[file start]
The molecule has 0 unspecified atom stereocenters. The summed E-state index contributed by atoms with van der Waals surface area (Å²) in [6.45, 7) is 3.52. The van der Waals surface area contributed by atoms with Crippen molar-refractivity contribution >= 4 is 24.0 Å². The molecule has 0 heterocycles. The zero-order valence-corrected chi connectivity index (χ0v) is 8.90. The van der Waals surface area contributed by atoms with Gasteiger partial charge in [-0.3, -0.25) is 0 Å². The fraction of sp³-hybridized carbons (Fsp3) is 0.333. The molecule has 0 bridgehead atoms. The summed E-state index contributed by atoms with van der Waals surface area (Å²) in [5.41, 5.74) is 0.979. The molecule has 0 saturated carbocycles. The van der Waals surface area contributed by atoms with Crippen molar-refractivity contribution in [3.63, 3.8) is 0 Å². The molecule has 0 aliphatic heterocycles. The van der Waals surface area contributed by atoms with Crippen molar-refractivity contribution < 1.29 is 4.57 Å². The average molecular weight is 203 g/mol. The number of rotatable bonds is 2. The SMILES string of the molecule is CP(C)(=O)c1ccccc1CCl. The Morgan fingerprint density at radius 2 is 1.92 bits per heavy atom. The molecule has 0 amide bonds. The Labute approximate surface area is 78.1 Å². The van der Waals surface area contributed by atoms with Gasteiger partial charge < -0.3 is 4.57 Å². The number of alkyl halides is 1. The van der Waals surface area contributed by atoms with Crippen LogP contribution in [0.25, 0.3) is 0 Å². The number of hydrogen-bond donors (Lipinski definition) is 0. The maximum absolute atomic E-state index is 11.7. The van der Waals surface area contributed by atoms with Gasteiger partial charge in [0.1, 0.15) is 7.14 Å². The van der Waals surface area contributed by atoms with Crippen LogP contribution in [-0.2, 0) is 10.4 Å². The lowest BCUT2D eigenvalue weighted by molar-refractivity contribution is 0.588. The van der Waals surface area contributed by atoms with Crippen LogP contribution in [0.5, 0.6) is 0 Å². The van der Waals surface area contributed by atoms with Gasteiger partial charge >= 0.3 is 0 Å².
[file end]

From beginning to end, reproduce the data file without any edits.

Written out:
The molecule has 0 unspecified atom stereocenters. The summed E-state index contributed by atoms with van der Waals surface area (Å²) in [6.45, 7) is 3.52. The van der Waals surface area contributed by atoms with Crippen molar-refractivity contribution >= 4 is 24.0 Å². The molecule has 0 heterocycles. The zero-order valence-corrected chi connectivity index (χ0v) is 8.90. The van der Waals surface area contributed by atoms with Gasteiger partial charge in [-0.3, -0.25) is 0 Å². The fraction of sp³-hybridized carbons (Fsp3) is 0.333. The molecule has 0 bridgehead atoms. The summed E-state index contributed by atoms with van der Waals surface area (Å²) in [5.41, 5.74) is 0.979. The molecule has 0 saturated carbocycles. The van der Waals surface area contributed by atoms with Crippen molar-refractivity contribution in [3.63, 3.8) is 0 Å². The molecule has 0 aliphatic heterocycles. The van der Waals surface area contributed by atoms with Crippen molar-refractivity contribution < 1.29 is 4.57 Å². The average molecular weight is 203 g/mol. The number of rotatable bonds is 2. The SMILES string of the molecule is CP(C)(=O)c1ccccc1CCl. The Morgan fingerprint density at radius 2 is 1.92 bits per heavy atom. The molecule has 0 amide bonds. The Labute approximate surface area is 78.1 Å². The van der Waals surface area contributed by atoms with Gasteiger partial charge < -0.3 is 4.57 Å². The number of alkyl halides is 1. The van der Waals surface area contributed by atoms with Crippen LogP contribution in [0.25, 0.3) is 0 Å². The number of hydrogen-bond donors (Lipinski definition) is 0. The maximum absolute atomic E-state index is 11.7. The van der Waals surface area contributed by atoms with Gasteiger partial charge in [0.1, 0.15) is 7.14 Å². The van der Waals surface area contributed by atoms with Crippen LogP contribution in [-0.2, 0) is 10.4 Å². The lowest BCUT2D eigenvalue weighted by molar-refractivity contribution is 0.588. The van der Waals surface area contributed by atoms with Crippen LogP contribution in [0.5, 0.6) is 0 Å². The van der Waals surface area contributed by atoms with Gasteiger partial charge >= 0.3 is 0 Å².